(Publisher: This document (PDF) is a Canadian Document released to the Public,... but has USofA all over it)
Urban terrain possesses all of the characteristics of the natural landscape, coupled with manmade construction. Countless rooms, hallways, stairwells, streets, alleys, subterranean corridors, rooftops, and internal space make the task of controlling the urban area near impossible.
Considerations unique to the urban environment include the lack of ability to blend in with the terrain and population, decreased operating areas due to the vertical structures and subterranean systems, and degraded communications due to “urban canyons” [Sumner, 2001].
Consequently, urban areas deprive well-equipped armies (high-tech forces) of many of the technical advantages that were developed during the Cold War. Urban areas constrain maneuver, strain C3I systems, and raise substantial political problems by putting noncombatants and non-military targets in the way of military forces [Peters, 1997a][Hahn and Jezior, 1999].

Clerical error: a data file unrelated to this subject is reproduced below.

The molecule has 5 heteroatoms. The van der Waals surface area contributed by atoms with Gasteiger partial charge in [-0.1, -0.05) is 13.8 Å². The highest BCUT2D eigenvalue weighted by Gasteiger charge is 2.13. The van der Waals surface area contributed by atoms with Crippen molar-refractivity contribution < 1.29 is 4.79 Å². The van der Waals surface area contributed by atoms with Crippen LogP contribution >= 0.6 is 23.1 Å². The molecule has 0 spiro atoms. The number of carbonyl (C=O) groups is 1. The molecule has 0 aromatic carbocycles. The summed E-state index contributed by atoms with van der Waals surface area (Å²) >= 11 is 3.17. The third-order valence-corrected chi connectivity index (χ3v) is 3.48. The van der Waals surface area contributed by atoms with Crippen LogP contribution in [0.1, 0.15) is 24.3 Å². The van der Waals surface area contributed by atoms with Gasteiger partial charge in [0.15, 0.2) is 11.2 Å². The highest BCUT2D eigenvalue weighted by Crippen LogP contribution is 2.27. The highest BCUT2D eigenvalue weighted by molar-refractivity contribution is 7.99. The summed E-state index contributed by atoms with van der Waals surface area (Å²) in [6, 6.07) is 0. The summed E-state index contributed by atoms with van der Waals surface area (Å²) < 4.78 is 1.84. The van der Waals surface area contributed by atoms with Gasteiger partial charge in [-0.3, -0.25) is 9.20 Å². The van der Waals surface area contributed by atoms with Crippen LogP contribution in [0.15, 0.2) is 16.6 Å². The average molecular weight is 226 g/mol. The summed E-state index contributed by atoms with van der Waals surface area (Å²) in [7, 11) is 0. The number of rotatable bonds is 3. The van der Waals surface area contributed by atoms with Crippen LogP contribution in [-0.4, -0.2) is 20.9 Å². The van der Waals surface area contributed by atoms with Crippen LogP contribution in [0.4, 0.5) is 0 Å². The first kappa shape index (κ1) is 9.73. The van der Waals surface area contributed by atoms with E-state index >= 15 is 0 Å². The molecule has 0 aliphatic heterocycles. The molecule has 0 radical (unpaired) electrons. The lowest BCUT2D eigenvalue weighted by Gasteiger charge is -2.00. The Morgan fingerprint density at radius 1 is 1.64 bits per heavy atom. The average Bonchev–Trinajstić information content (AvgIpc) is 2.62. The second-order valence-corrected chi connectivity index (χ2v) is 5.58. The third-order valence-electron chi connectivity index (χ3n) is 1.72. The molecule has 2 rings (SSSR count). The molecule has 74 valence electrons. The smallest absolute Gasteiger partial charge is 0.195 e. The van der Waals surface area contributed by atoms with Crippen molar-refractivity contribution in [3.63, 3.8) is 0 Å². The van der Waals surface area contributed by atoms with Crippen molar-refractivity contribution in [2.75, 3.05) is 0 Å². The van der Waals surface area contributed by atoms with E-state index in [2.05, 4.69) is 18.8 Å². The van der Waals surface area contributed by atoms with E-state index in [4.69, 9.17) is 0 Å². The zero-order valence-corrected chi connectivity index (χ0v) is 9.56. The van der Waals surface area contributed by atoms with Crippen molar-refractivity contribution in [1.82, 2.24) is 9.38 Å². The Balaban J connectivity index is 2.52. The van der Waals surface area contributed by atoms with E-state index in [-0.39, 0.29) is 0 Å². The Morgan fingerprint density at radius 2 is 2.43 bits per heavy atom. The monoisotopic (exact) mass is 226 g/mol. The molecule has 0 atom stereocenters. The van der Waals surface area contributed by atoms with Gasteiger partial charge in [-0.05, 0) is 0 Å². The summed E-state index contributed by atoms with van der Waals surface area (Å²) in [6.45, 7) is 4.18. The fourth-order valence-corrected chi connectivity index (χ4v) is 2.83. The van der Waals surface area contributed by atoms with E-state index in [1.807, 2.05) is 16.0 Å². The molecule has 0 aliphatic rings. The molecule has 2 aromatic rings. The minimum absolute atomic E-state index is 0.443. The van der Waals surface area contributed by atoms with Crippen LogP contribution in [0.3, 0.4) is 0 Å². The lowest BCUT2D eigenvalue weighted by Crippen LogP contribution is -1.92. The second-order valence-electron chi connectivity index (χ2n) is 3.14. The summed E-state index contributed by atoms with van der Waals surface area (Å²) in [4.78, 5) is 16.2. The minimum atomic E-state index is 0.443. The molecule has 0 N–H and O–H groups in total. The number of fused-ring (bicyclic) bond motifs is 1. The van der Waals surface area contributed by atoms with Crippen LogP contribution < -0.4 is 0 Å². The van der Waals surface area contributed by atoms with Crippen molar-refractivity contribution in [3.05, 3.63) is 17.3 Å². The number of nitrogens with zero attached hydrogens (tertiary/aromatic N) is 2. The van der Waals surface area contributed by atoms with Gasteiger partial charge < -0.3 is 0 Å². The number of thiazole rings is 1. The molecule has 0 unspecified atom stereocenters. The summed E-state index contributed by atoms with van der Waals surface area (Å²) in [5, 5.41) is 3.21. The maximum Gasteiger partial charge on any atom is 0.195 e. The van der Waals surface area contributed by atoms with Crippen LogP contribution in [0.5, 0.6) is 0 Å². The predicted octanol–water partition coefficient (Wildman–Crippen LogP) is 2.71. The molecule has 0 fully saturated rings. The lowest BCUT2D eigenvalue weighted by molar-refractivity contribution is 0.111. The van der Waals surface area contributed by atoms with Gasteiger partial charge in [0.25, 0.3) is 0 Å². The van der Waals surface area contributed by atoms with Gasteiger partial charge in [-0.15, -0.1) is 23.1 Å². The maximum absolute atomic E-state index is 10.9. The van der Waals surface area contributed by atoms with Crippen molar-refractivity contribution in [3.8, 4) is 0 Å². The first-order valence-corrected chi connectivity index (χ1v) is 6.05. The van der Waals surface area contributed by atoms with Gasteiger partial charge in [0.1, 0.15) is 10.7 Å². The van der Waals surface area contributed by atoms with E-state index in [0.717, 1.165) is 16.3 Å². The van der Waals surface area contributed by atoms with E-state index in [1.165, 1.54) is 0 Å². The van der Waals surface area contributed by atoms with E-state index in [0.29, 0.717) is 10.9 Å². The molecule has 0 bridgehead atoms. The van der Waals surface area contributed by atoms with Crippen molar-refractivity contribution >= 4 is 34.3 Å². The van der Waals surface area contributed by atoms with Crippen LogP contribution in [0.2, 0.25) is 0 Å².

As a result, even a 20:1 exchange rate might not be a big enough advantage for U.S. Forces [Press 1999].
This ratio is quantified to a range between 9:1 and 27:1 i.e. 27 attackers per defender by [U.S. Army, 2000].
The previous ratios can encourage adversary - regular troops, criminal gangs, vigilantes and paramilitary factions - to bring conflicts within urbanized areas, then removing their disadvantage against trained regular forces.